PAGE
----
Ever felt bloated, grumpy or sad before your period? You might be experiencing PMS or PMDD.
You might be thinking: I’ve heard that PMS is the cause of grumpiness before my period, but what’s PMDD?
Let’s start with PMS. Premenstrual syndrome (PMS) is a collection of physical and emotional symptoms that start a week to a couple days before your period. It can cause physical symptoms, such as fatigue and bloating, as well as emotional symptoms, like mood swings, anxiety, sadness, and irritability. Most period-havers have experienced some kind of PMS in their life before, but for about 3-8% of the population, these symptoms affect their quality of life so much, it can become a significant problem.
That’s where PMDD comes into the picture. Premenstrual dysphoric disorder (PMDD) is one of the ways severe PMS symptoms can manifest. These may include extreme emotional symptoms, like extreme mood swings, heightened emotional sensitivity, and general feelings of unhappiness. Usually this is also in the 1-2 weeks before your period.
There are many ways to manage PMDD; lifestyle modifications, cycle tracking, vitamin supplementation, and therapy can help reduce these effects. If these aren’t enough, medication such as birth control and antidepressants are also often prescribed. Everybody is unique and it may help to see one or more doctors to build a comprehensive image of your options.
Is it PMS, or could it be PMDD?
Most period-havers have experienced some degree of PMS at some point in their life.
Symptoms can include:
- Sense of feeling overwhelmed
- Sensitivity to rejection
As well as physical symptoms like:
- Appetite increases (a perfect excuse for a munch on those chocolates)
- Breast tenderness
- Sleepiness or fatigue throughout the day
- Difficulty sleeping at night
For most people, these symptoms are unpleasant but manageable. However, if you have symptoms that are so severe they significantly impact your quality of life then you may have PMDD.
PMDD usually starts in a person’s twenties, though, less commonly, it can affect people earlier too. The symptoms may also get worse over time, which is why early diagnosis can be important for improving your long-term outcomes.
Some risk factors for PMDD can include:
- A family and/or personal history of a mood or anxiety disorder
- A family history of severe PMS symptoms
- Stress, especially if it’s unmanaged
- Being in your late-twenties to early-thirties
Also, generally, for PMDD, the symptoms begin in the 1-2 weeks before your period, and resolve on the first day of your period. If you have symptoms of a mental or physical health condition throughout your cycle that get worse before your period, this may be premenstrual exacerbation.
Treatments for PMDD
The first-line treatments for PMDD are similar to those for PMS. These can include:
- Tracking symptoms via the YourCycle app. This means you know when you’re likely to experience these symptoms and you can make lifestyle changes in advance to reduce them
- Calcium and/or B-6 supplementation
- Regular exercise
- Focusing on a balanced diet filled with nutritious foods
- Maintaining a regular sleep routine and trying to get to sleep before 11 or 12 each night
- Managing stress through mindfulness or trying to remove the causes of stress in your life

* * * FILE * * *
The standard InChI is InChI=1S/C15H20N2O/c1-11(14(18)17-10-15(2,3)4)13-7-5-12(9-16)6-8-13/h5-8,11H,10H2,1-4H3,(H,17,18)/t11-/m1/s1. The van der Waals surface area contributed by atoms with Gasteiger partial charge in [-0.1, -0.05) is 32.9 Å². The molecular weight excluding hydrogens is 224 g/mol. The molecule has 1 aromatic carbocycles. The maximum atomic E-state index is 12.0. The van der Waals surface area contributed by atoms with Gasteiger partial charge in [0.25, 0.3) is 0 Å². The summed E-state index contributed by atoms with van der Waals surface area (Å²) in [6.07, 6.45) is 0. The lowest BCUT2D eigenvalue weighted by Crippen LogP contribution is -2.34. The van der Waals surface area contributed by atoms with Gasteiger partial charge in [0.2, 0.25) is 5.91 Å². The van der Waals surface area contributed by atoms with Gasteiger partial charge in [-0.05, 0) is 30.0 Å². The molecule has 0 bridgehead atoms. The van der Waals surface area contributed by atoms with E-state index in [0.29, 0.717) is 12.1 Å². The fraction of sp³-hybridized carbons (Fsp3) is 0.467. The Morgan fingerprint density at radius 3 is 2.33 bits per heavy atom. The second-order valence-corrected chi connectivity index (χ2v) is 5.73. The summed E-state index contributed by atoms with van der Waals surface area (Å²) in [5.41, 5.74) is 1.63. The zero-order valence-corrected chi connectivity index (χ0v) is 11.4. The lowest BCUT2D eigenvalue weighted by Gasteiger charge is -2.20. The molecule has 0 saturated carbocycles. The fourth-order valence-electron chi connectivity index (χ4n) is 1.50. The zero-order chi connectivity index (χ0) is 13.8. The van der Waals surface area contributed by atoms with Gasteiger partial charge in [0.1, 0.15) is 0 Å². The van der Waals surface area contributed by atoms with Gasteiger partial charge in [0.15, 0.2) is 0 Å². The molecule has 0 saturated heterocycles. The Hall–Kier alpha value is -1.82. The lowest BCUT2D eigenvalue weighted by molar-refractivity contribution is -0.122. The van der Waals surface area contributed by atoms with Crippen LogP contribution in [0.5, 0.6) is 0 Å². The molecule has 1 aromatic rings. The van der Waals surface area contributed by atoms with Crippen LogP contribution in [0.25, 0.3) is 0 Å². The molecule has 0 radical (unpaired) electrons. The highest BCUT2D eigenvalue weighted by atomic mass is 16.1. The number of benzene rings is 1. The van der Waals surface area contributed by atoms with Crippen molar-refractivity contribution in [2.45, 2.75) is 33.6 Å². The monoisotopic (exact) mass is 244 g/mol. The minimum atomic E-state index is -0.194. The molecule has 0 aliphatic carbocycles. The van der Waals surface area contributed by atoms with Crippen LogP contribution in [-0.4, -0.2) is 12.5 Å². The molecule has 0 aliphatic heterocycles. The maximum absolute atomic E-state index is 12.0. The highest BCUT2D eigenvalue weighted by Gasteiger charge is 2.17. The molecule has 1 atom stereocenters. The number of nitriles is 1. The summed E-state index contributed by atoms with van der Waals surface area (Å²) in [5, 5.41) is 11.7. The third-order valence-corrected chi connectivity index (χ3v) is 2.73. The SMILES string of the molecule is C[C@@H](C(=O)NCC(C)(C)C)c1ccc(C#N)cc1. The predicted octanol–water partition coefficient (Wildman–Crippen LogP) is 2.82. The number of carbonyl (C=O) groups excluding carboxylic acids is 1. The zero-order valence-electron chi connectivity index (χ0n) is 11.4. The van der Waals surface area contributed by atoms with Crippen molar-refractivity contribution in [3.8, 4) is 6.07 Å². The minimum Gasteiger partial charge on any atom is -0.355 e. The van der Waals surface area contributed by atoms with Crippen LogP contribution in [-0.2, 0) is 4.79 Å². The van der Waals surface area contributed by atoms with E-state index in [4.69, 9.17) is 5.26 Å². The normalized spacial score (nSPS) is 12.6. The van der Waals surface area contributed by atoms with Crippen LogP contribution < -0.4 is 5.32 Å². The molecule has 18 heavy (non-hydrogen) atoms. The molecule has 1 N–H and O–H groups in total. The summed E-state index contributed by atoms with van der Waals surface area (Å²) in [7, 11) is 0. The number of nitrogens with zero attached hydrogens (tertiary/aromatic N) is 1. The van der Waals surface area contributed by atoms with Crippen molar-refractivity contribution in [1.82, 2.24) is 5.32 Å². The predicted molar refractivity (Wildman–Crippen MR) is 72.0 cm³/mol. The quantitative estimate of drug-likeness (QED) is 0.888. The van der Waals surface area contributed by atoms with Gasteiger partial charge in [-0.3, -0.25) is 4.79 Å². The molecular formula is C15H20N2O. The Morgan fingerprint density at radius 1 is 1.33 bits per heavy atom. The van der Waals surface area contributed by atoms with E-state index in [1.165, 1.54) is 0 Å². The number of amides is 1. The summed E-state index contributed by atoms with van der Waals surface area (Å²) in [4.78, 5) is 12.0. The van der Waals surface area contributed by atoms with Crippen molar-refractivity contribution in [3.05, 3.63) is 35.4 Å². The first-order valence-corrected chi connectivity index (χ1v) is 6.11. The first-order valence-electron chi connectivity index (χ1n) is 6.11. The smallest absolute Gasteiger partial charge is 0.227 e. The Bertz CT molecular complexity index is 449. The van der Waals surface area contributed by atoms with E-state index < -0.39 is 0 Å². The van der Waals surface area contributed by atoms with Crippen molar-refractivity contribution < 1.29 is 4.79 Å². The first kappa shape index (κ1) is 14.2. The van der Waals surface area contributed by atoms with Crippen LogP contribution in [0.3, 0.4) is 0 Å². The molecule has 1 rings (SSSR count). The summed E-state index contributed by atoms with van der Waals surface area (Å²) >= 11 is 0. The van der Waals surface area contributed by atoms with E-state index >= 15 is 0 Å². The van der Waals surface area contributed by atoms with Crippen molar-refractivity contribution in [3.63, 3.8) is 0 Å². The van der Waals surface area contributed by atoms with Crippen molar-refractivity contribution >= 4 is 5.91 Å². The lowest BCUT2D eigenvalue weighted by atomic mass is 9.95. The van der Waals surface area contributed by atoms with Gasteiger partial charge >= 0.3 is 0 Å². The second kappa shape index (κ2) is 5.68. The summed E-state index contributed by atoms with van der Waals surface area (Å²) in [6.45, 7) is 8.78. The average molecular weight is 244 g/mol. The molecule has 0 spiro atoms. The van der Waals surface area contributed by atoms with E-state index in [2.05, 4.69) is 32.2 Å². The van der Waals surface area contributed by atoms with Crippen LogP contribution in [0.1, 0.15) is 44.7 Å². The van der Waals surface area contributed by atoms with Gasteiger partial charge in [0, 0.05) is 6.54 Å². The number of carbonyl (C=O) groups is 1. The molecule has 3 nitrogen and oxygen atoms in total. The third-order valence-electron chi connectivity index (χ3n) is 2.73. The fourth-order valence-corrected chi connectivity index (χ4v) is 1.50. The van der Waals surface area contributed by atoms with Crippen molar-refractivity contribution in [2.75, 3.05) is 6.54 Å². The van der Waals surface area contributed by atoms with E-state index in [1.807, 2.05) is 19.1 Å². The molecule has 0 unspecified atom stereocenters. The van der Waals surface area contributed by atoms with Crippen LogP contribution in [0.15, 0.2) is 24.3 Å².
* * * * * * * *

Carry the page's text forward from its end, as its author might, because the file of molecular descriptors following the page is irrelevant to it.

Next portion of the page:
A medication option that may help some people with PMS symptoms as well as PMDD is hormonal birth control. However, for some people, hormonal birth control can make emotional symptoms worse so make sure you talk with one or two doctors to know the full range of possible effects and if this is something that feels right for you to try.
Therapies such as cognitive behavioural therapy (CBT) are commonly used to treat anxiety and depression symptoms, so they may help you learn to manage the emotional symptoms PMDD can cause. Cognitive approaches to treating PMDD can teach you how to interpret and react to your intense emotions so that they’re less disruptive to your sense of wellbeing and to those around you.
Selective serotonin reuptake inhibitors (SSRIs) are the most common type of antidepressant used to reduce the effects of PMDD. The hormonal fluctuations in the second half of your cycle can reduce the amount of serotonin in your brain. SSRIs block the reuptake of serotonin, which pretty much just means that it is likely to increase the amount of serotonin in your brain.
It’s common to take these antidepressants for only the 1-2 weeks leading up to your period, but in other cases, your doctor may recommend you take them daily. Work with your healthcare provider to make a plan that works for you.
There are some hormones you can take that may help with PMDD. However, they can reduce your hormones to menopausal levels (menopause is when your periods stop), so they are associated with side effects like vaginal dryness and hot flashes.
If all else fails, then an option that some people may consider is the surgical removal of the uterus, fallopian tubes, and ovaries with hormonal treatment afterwards. This is best reserved for only the very worst cases of PMDD and is usually offered to people who have had all the biological children they want to, and who find antidepressants unhelpful, or the side effects intolerable. Of course, this is a huge commitment! And it’s generally a last resort method. Still, if nothing else has worked, consider discussing it with your healthcare provider.
PMS is normal. But, if the symptoms impact your quality of life significantly, then rest assured, there are a broad range of ways that can help you reduce these symptoms. Lifestyle factors, supplementation, medication, and more. If you think you might have PMDD, we would recommend tracking your cycle and showing the logs, symptoms and the severity of your symptoms to one or more doctors for a comprehensive discussion of what may be best for you.
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Post by Miranda Bromage